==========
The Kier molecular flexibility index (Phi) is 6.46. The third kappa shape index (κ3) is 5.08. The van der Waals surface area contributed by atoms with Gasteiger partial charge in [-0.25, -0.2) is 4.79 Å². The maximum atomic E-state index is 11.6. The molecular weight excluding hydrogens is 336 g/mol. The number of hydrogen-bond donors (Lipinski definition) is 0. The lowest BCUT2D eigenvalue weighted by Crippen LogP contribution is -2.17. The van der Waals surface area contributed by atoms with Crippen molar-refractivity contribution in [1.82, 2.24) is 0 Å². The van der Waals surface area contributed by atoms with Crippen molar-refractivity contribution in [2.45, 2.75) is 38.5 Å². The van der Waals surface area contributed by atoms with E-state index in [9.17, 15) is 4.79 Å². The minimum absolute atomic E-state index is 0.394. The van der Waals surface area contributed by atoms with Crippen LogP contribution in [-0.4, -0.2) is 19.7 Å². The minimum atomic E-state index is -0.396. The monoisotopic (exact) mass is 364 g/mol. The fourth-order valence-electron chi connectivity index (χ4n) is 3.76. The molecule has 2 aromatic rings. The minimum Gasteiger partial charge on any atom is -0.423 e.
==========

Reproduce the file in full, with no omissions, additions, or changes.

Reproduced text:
The Kier molecular flexibility index (Phi) is 6.46. The third kappa shape index (κ3) is 5.08. The van der Waals surface area contributed by atoms with Gasteiger partial charge in [-0.25, -0.2) is 4.79 Å². The maximum atomic E-state index is 11.6. The molecular weight excluding hydrogens is 336 g/mol. The number of hydrogen-bond donors (Lipinski definition) is 0. The lowest BCUT2D eigenvalue weighted by Crippen LogP contribution is -2.17. The van der Waals surface area contributed by atoms with Crippen molar-refractivity contribution in [1.82, 2.24) is 0 Å². The van der Waals surface area contributed by atoms with Crippen molar-refractivity contribution in [2.45, 2.75) is 38.5 Å². The van der Waals surface area contributed by atoms with E-state index in [9.17, 15) is 4.79 Å². The minimum absolute atomic E-state index is 0.394. The van der Waals surface area contributed by atoms with Crippen LogP contribution in [-0.4, -0.2) is 19.7 Å². The minimum atomic E-state index is -0.396. The monoisotopic (exact) mass is 364 g/mol. The fourth-order valence-electron chi connectivity index (χ4n) is 3.76. The molecule has 2 aromatic rings. The minimum Gasteiger partial charge on any atom is -0.423 e.